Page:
The local newspaper has published an eight-page special section, there was a press conference at the airport with Fredette upon his arrival, an assembly at the school, the mayor and City Council have been involved in the setup for more than a year, and local merchants and the population in general are cranked up. If it were 1964, he'd be their Paul McCartney.
Fredette is a folk hero in this small town of 15,000, and when he takes to the court against Vermont in the Civic Center on Wednesday night, it will be a circus. Might as well have dragged in the elephants, trapeze artists and bearded women.
"Oh, it is huge, he's just like a movie star here," said Jeff Aunchman, who owns Fredette's favorite Italian restaurant, Angelina's Pizzeria on Quaker Road in Queensbury, which is to Glens Falls what Provo is to Orem.
The Fredette return tour at the Civic Center comes a few days before the Kenny Rogers Christmas Tour. BYU vs. Vermont tickets are $20 for standing-room-only. Seat tickets go for $30, $45, $60 and $85.
The Glens Falls City Council approved a TV commercial produced by Pepe Productions to air during Wednesday's broadcast on CBS College Sports, extolling how great a place the city is to live.
"I get at least 10 to 15 people coming up to me every day talking about this game, talking about Jimmer, talking about his career. It's definitely a hot topic for our community."
Aunchman has a special interest in Fredette. He and his twin brother Greg are best friends with Jimmer's older brother T.J. Although Jeff, Greg and T.J. are seven years older than Jimmer, they grew up playing against the BYU star on the playground and fields of Glens Falls.
"I've known Jimmer since he was a baby," Aunchman said. "I've known him his whole life. I used to compete in sports with him when I was 14 and he was 7. He would go against us; he was fearless. That kid's got it in him to win."
Now 28, Aunchman says he went up against Fredette in every sport imaginable, from baseball to basketball, football, soccer, kickball and street hockey. He remembers the playground outdoor hoop where Fredette developed his skills to drive the key and finish at the rim among taller, older guys.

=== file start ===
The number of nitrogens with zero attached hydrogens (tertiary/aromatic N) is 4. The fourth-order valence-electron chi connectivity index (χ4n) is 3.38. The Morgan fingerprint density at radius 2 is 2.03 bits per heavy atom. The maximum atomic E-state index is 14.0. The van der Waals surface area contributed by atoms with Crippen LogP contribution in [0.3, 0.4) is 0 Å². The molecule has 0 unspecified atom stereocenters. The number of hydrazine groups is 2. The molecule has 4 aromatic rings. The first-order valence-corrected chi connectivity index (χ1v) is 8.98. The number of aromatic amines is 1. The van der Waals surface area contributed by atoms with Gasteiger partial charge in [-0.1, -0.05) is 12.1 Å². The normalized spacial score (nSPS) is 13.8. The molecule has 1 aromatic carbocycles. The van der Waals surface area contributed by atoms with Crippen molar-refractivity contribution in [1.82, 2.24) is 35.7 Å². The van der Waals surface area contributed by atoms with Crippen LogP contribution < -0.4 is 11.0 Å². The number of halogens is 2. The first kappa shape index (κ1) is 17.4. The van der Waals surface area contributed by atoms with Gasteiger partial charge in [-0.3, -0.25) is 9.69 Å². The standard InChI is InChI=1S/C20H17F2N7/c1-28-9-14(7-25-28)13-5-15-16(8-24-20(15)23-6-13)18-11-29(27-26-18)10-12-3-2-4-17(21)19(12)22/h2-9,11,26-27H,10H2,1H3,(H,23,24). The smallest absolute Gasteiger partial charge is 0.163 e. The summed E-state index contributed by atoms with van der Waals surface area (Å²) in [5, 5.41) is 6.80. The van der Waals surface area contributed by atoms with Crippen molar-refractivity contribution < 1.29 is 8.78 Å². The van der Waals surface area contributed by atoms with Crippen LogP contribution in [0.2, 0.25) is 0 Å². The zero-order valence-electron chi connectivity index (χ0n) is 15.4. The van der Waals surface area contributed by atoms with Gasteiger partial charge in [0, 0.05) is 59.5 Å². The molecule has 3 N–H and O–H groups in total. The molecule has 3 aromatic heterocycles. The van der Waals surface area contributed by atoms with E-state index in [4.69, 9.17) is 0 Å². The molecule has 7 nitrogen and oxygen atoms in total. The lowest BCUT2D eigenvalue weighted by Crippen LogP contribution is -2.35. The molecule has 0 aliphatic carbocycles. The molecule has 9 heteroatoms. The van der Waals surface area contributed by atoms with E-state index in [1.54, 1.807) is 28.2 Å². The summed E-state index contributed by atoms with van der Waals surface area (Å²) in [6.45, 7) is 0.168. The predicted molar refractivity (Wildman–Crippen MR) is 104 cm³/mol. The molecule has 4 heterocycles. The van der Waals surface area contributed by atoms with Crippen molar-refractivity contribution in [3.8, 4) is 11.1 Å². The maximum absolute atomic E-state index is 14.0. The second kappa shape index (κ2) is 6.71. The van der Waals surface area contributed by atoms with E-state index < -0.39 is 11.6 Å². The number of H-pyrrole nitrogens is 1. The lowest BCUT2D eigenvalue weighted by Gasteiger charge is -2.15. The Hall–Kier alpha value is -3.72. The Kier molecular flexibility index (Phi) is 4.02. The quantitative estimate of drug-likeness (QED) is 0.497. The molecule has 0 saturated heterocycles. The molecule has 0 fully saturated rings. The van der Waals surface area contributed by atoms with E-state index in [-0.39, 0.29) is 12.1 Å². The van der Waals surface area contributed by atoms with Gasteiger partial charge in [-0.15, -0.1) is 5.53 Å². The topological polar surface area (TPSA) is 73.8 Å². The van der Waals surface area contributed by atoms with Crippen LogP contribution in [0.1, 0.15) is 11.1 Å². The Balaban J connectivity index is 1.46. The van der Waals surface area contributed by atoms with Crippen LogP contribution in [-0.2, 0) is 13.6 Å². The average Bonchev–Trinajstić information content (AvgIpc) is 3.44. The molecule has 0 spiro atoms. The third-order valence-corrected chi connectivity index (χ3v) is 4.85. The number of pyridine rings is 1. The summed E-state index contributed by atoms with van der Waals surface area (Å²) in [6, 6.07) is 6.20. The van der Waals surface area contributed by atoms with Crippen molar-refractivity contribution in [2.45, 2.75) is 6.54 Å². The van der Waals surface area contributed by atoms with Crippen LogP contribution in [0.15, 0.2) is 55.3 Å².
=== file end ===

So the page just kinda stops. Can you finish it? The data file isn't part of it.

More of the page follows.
Even back then, Aunchman could see it coming. The Fredette kid had it because he competed and had the fire.
"He has a competitive nature and a will to win," he said. "He'd get so upset when he lost; he hated to lose even when going up against those who were 14 and he was 7. That is a big difference in development at that age, but he loved going up against us. Jimmer never wanted us to take it easy on him. He'd get mad if we did. He just hated to lose."
When the older guys played against Fredette, if anybody complained about letting a little kid in their group, they'd face the wrath of older brother T.J., who "fixed" things so Jimmer was included, said Aunchman.
"I remember from (when he was) a little kid that he'd be outstanding at any sport he would play. It didn't matter, he was a hard worker. Not only was he a competitor, but he was humble. That's a good combination," said Aunchman.
As intense as Fredette is on the court, he doesn't carry that attitude off the court, said Aunchman. It is a trait those in Provo know very well.
"He's just the nicest, quietest kid you'll ever be around. He's very humble, a great kid."
How dedicated is Aunchman to his Fredette worship? Well, he's made the trip to Provo to watch BYU games in the Marriott Center. He knows many townsmen who've followed Fredette's college career haven't had that chance to see him in person, and that's why BYU's visit to Glens Falls to play Vermont is such a very big deal.
"Everybody is excited. It is a chance to see him again in person, something many didn't think was possible since he left to go to college so far way."
Angelina's Pizzeria will host Fredette and the BYU team tonight for dinner.
"I feel blessed to be friends," said Aunchman. "It is an honor that the team will be stopping by to have a pregame meal. Everybody is excited about that — his family, my family and all the people who have been so close."
Sports Illustrated's comic book poster that included Fredette didn't have it too far off for those who see things from the Glens Falls perspective.
The hometown hero returns.
Graphic novel stuff.
"The people there are the nicest people; it is a blue-collar type town where everybody works hard and knows everybody," Fredette told reporters on Monday.
Fredette said he was "flabbergasted" when he learned Glens Falls and BYU's administration pulled off a game with Vermont at the Civic Center.
"They key is still to get a win," Fredette said. He'd like BYU to leave town like it came: undefeated.
The rest is nice noise.